The high demand for personal protective equipment has also revealed contract risks in supply chains. For example, in Hong Kong, shop owners have been found to be selling poor quality masks with dangerous bacterial count, which could pose a risk to the health of some wearers. Although the ultimate retail sellers might not have been aware of the defectiveness of the masks, they are faced with reputational damage, loss of income, the hassle of having to recall deficient products and costs associated with looking for new supplies. Most importantly, they could be facing huge penalties and/or imprisonment due to the fault of their suppliers providing items that do not fulfill the agreed requirements, breaching contractual agreements.
The disruption created by the pandemic provides a valuable opportunity for companies to reflect on the existing supply contracts and a valuable lesson for the drafting of future contracts.
Bribery and corruption risk
Corruption thrives in times of economic difficulties. The disruptions caused by COVID-19 have created dramatic financial impacts to organizations and firms. Demanding business targets and strategic goals and the fear of job loss may drive certain people to consider engaging in bribes to secure business opportunities or for personal economic gain. Although bribery may only be happening at one stage of a supply chain, it may also affect the other parties involved.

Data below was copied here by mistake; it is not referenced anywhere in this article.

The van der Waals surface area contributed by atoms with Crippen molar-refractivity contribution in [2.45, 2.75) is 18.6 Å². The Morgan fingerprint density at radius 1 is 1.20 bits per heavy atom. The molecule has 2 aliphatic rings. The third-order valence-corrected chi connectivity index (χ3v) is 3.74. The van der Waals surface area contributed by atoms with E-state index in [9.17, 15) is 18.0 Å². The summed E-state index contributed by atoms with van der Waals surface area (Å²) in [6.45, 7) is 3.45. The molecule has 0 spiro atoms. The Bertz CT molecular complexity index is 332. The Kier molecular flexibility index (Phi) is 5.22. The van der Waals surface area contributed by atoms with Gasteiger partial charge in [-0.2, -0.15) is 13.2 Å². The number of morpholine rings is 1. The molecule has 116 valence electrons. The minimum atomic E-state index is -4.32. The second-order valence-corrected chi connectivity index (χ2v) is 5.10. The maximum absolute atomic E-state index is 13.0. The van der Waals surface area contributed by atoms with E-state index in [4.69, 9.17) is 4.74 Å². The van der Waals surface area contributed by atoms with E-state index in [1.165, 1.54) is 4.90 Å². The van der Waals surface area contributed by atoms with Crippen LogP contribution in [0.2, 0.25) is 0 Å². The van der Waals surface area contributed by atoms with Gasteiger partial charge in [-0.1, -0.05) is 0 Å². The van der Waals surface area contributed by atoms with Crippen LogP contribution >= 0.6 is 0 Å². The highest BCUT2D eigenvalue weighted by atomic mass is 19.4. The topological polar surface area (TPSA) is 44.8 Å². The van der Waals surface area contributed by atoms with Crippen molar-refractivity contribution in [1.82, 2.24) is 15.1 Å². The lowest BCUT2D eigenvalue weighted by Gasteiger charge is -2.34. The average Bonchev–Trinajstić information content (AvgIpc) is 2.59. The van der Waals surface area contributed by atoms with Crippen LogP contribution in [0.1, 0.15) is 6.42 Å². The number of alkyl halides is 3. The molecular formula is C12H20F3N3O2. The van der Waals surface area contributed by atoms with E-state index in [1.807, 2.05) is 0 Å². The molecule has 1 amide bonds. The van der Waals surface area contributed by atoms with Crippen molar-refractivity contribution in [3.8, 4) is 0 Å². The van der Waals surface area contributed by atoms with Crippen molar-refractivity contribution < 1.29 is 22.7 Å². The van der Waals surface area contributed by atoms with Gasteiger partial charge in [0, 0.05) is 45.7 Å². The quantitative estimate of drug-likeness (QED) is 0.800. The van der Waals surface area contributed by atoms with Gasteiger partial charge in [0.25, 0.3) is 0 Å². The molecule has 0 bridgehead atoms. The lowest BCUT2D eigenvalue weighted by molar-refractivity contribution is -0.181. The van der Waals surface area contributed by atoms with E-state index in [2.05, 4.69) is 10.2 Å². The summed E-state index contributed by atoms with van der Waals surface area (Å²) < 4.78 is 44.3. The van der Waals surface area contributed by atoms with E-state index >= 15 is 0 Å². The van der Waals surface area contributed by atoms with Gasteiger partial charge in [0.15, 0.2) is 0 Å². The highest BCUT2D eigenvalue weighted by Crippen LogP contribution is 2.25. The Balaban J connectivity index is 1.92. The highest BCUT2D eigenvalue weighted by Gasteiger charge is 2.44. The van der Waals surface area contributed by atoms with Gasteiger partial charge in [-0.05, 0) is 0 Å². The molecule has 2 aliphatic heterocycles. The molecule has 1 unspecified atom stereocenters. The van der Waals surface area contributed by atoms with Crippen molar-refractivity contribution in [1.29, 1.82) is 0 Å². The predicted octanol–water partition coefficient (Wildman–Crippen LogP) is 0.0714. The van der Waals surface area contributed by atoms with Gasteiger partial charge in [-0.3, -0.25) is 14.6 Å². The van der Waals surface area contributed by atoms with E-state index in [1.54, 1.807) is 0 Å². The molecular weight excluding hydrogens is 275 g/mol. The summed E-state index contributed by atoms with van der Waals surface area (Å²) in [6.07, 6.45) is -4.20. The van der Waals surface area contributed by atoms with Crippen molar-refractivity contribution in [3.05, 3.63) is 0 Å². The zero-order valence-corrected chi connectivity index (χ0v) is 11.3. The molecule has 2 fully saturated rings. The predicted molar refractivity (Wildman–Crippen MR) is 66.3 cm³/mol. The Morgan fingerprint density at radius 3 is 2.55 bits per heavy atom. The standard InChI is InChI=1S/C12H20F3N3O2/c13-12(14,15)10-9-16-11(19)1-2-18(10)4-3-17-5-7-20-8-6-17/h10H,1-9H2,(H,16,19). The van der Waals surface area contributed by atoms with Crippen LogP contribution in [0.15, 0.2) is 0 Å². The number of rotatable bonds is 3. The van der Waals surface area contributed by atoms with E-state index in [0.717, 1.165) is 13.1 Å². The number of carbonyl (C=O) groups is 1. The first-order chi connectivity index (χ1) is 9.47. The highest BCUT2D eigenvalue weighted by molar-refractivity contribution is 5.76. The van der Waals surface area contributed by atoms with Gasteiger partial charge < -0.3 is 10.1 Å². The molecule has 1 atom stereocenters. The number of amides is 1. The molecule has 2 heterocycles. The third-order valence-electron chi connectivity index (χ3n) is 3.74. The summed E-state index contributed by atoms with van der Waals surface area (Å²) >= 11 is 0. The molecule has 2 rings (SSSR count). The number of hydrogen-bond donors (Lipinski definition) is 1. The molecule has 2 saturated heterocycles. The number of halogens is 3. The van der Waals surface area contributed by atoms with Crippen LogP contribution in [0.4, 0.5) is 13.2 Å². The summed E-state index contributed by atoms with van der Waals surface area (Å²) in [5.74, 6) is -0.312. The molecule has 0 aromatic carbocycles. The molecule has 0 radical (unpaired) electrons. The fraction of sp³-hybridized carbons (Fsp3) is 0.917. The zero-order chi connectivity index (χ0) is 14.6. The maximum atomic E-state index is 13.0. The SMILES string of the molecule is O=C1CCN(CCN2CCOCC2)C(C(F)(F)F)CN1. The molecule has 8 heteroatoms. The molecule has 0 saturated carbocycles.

During the last few months, a former medical representative (“MR”) of a pharmaceutical manufacturer and a pharmacy operator (“PO”) were convicted of bribery in relation to the supply of pharmaceutical drugs. The pharmacy was a client of the manufacturer, which maintained two price lists for each drug, one with lower prices for registered doctors, and another for pharmacies. In return for HK$1 million, MR conspired with a clinic to falsely represent to the manufacturer and its distributor that the clinic had ordered various drugs when it was actually the pharmacy. As a result, the manufacturer and its distributor supplied those drugs at the lower prices.
Under the impact of the COVID-19, workers are fearful of job uncertainty and companies have a financial incentive to get back on their feet as quickly as possible. Extra caution should be taken as there can be huge consequences personally for persons found guilty of bribery as well as their companies and counterparties in their supply chains. These consequences include incarceration, large fines, or having to pay such sums as part of settlements, not to mention the potential to be banned from tendering for public contracts and the severe damage to their reputation.
As the court in Director of the Serious Fraud Office v Airbus SEsaid, “[w]hat matters here is not the potential loss of contracts per se, but the effect [debarment from tendering for public sector contracts caused by a bribery conviction] will have on the company financially...and the wider effects this will have on innocent third parties...Secondly, there are obvious associated risks to debarment...including to the financial position of Airbus...and to the internal health of the company caused by the loss of key revenue streams and the loss of market presence...These would inevitably affect Airbus'...share price, and...the thousands of companies and jobs which rely on Airbus, as part of its supply chain.”
  Lexis Citation 56